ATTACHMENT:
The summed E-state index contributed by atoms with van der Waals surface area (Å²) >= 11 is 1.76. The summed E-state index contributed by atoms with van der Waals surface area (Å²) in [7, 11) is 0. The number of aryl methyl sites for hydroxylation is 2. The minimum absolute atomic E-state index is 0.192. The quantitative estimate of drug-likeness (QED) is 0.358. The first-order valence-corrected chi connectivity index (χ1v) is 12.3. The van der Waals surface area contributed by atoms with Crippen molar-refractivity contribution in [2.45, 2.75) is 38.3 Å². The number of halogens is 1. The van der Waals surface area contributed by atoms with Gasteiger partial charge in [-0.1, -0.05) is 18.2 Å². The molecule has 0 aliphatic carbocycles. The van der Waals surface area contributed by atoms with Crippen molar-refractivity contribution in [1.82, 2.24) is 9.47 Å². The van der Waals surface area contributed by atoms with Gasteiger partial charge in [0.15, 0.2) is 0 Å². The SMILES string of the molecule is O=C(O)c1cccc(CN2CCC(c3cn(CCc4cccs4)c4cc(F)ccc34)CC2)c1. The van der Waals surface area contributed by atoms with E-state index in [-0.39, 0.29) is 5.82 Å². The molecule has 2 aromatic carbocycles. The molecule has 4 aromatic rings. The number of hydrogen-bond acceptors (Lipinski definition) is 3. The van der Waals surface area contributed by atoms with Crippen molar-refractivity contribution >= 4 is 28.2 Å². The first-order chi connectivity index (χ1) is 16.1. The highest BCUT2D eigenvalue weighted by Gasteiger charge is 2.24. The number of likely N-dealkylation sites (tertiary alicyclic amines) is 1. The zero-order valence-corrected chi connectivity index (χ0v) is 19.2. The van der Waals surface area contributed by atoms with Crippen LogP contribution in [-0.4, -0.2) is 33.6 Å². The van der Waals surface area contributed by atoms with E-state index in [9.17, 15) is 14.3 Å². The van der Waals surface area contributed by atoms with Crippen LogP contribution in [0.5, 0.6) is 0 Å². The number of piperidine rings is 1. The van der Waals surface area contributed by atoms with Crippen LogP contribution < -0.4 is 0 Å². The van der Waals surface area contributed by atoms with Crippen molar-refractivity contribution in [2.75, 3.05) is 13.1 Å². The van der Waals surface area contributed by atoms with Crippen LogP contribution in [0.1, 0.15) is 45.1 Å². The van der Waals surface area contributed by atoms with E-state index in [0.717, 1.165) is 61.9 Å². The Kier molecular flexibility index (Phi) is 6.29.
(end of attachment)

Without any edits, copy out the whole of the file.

The summed E-state index contributed by atoms with van der Waals surface area (Å²) >= 11 is 1.76. The summed E-state index contributed by atoms with van der Waals surface area (Å²) in [7, 11) is 0. The number of aryl methyl sites for hydroxylation is 2. The minimum absolute atomic E-state index is 0.192. The quantitative estimate of drug-likeness (QED) is 0.358. The first-order valence-corrected chi connectivity index (χ1v) is 12.3. The van der Waals surface area contributed by atoms with Crippen molar-refractivity contribution in [2.45, 2.75) is 38.3 Å². The number of halogens is 1. The van der Waals surface area contributed by atoms with Gasteiger partial charge in [-0.1, -0.05) is 18.2 Å². The molecule has 0 aliphatic carbocycles. The van der Waals surface area contributed by atoms with Crippen molar-refractivity contribution in [1.82, 2.24) is 9.47 Å². The van der Waals surface area contributed by atoms with Gasteiger partial charge in [0.15, 0.2) is 0 Å². The SMILES string of the molecule is O=C(O)c1cccc(CN2CCC(c3cn(CCc4cccs4)c4cc(F)ccc34)CC2)c1. The van der Waals surface area contributed by atoms with E-state index in [-0.39, 0.29) is 5.82 Å². The molecule has 2 aromatic carbocycles. The molecule has 4 aromatic rings. The number of hydrogen-bond acceptors (Lipinski definition) is 3. The van der Waals surface area contributed by atoms with Crippen molar-refractivity contribution >= 4 is 28.2 Å². The first-order chi connectivity index (χ1) is 16.1. The highest BCUT2D eigenvalue weighted by Gasteiger charge is 2.24. The number of likely N-dealkylation sites (tertiary alicyclic amines) is 1. The zero-order valence-corrected chi connectivity index (χ0v) is 19.2. The van der Waals surface area contributed by atoms with Crippen LogP contribution in [-0.4, -0.2) is 33.6 Å². The van der Waals surface area contributed by atoms with E-state index in [9.17, 15) is 14.3 Å². The van der Waals surface area contributed by atoms with Crippen LogP contribution in [0.5, 0.6) is 0 Å². The number of piperidine rings is 1. The van der Waals surface area contributed by atoms with Crippen LogP contribution < -0.4 is 0 Å². The van der Waals surface area contributed by atoms with Crippen molar-refractivity contribution in [2.75, 3.05) is 13.1 Å². The van der Waals surface area contributed by atoms with Crippen LogP contribution in [0.1, 0.15) is 45.1 Å². The van der Waals surface area contributed by atoms with E-state index in [0.717, 1.165) is 61.9 Å². The Kier molecular flexibility index (Phi) is 6.29.